New approach challenges old ideas about plant species and biomass

Sep 22, 2011

For decades, scientists have believed that a relationship exists between how much biomass plant species produce and how many species can coexist.

This idea comes from a 1970s study that showed as plant produced – called plant productivity - in a system increased, so did the number of plant species – referred to as plant richness - to a point. After that point, the number of is thought to decline.

When plotted on a graph, the resulting line forms a hump shape, with maximum species richness occurring at the point of intermediate productivity.

Now it's time to get over the hump, according to new research in the current issue of the journal Science.

Stanley Harpole, assistant professor in the Department of Ecology, Evolution, and Organismal Biology at Iowa State University, was part of the team researching productivity and richness, and he says the research doesn't support that relationship.

"This hump pattern that everyone thought was true ... it just isn't there," said Harpole. "This hump was the hypothesis for a long time, but it just isn't supportable."

Harpole says that the amount of biomass is one of the more important components of an ecosystem, so there will be worldwide interest in this research.

"Ecologists have long been interested in this relationship between how many plants there are and how much they produce," said Harpole. "For years they [scientists] have been plotting correlations looking at the relationship of biomass to species richness."

There was no 'hump' shape, according to Harpole. In fact, after plotting the data from all the sites, only one of the 65 sites showed a hump-shaped pattern.

"And that is supposed to be the 'true' pattern?" said Harpole.

Harpole believes the original work that led to the predictions for a hump shape was good research, and it showed a correlation between richness and productivity. But it didn't show cause-and-effect relationships.

"Hundreds of papers have talked about this and it has become fixed in researchers' heads that this is a true pattern," said Harpole.

The lead author of the paper is Peter Adler from Utah State University who is part of a Nutrient Network (NutNet) team that he, Harpole and others established.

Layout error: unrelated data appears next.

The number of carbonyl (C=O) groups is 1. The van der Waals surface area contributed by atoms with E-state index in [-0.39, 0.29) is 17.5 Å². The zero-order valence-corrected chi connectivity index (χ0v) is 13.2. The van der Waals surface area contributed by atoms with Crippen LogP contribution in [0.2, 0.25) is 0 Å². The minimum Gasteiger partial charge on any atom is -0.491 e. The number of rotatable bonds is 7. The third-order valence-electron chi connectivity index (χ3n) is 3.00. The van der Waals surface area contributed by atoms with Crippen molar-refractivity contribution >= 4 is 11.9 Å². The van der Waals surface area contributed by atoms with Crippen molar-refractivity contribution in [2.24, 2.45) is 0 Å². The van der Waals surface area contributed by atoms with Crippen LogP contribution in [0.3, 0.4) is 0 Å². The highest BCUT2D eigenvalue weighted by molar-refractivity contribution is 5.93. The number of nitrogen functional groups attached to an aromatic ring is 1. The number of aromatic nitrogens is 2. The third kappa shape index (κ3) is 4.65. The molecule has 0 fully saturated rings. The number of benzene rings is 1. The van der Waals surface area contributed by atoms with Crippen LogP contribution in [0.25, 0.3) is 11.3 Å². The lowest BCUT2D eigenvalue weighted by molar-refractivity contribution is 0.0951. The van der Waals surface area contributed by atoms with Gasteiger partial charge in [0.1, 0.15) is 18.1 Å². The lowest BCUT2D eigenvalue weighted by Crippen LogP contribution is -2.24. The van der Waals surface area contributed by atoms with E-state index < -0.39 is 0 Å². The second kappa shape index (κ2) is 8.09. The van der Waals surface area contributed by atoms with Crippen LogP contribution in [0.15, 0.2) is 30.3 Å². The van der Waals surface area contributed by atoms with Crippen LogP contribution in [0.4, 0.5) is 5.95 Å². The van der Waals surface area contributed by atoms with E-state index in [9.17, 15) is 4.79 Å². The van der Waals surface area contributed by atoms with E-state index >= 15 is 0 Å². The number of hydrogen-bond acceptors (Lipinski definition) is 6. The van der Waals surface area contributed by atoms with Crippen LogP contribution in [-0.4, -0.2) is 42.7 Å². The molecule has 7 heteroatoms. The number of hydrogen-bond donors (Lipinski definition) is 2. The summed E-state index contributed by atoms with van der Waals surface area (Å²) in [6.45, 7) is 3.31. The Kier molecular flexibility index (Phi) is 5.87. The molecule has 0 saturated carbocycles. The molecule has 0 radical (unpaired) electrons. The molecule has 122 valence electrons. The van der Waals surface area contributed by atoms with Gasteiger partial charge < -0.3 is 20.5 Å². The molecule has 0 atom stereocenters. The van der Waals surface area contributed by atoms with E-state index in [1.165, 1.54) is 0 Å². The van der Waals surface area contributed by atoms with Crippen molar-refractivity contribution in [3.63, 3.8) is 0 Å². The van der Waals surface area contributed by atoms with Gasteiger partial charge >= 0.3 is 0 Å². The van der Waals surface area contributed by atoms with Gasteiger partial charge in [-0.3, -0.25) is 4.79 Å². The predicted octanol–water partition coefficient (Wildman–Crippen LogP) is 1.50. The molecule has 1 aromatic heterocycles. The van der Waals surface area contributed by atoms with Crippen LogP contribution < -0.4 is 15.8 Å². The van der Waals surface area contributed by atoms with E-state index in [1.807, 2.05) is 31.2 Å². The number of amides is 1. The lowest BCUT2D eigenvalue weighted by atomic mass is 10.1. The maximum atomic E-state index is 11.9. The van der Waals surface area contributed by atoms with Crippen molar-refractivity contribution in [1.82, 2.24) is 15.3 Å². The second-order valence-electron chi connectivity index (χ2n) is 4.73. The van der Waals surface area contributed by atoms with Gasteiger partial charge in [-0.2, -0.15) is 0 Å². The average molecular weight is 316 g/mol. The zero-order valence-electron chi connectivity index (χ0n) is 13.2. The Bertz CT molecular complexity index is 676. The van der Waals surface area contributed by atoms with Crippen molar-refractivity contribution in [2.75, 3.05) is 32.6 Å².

The study is the first major paper produced by NutNet, a worldwide, ecological research group of more than 70 scientists on five continents that works cooperatively on studies of this kind.

Previous studies with global implications were often limited because disparate groups used different methods to collect data, leading to sometimes different conclusions.

NutNet's standardized methods eliminate those inconsistencies.

"We use the same experiment, the same design, the same measurements were taken, the species were counted in the same way, and the biomass was clipped in the same say," said Harpole. "It is important that you do everything in the same way."

When the results from NutNet's 65 research sites came in, the results were clear.

Harpole said the NutNet group wasn't trying to prove anyone wrong, but just hoped for clearer understanding.

"This is exciting science to me," he said. "We are just trying to figure out what is going on. How the world works. That is what we really wanted to know."

Explore further: Seals forage at offshore wind farms

Related Stories

Too much water, fertilizer bad for plant diversity

Mar 26, 2007

Too much of multiple good things -- water or nutrients, for example -- may decrease the diversity of plant life in an ecosystem while increasing the productivity of a few species, a UC Irvine scientist has discovered.

Recommended for you

Seals forage at offshore wind farms

14 hours ago

By using sophisticated GPS tracking to monitor seals' every movement, researchers have shown for the first time that some individuals are repeatedly drawn to offshore wind farms and pipelines. Those man-made ...

Study provides insights into birds' migration routes

16 hours ago

By tracking hybrids between songbird species, investigators have found that migration routes are under genetic control and could be preventing interbreeding. The research, which is published in Ecology Le ...

Technology tracks the elusive Nightjar

18 hours ago

(Phys.org) —Bioacoustic recorders could provide us with vital additional information to help us protect rare and endangered birds such as the European nightjar, new research has shown.

User comments : 0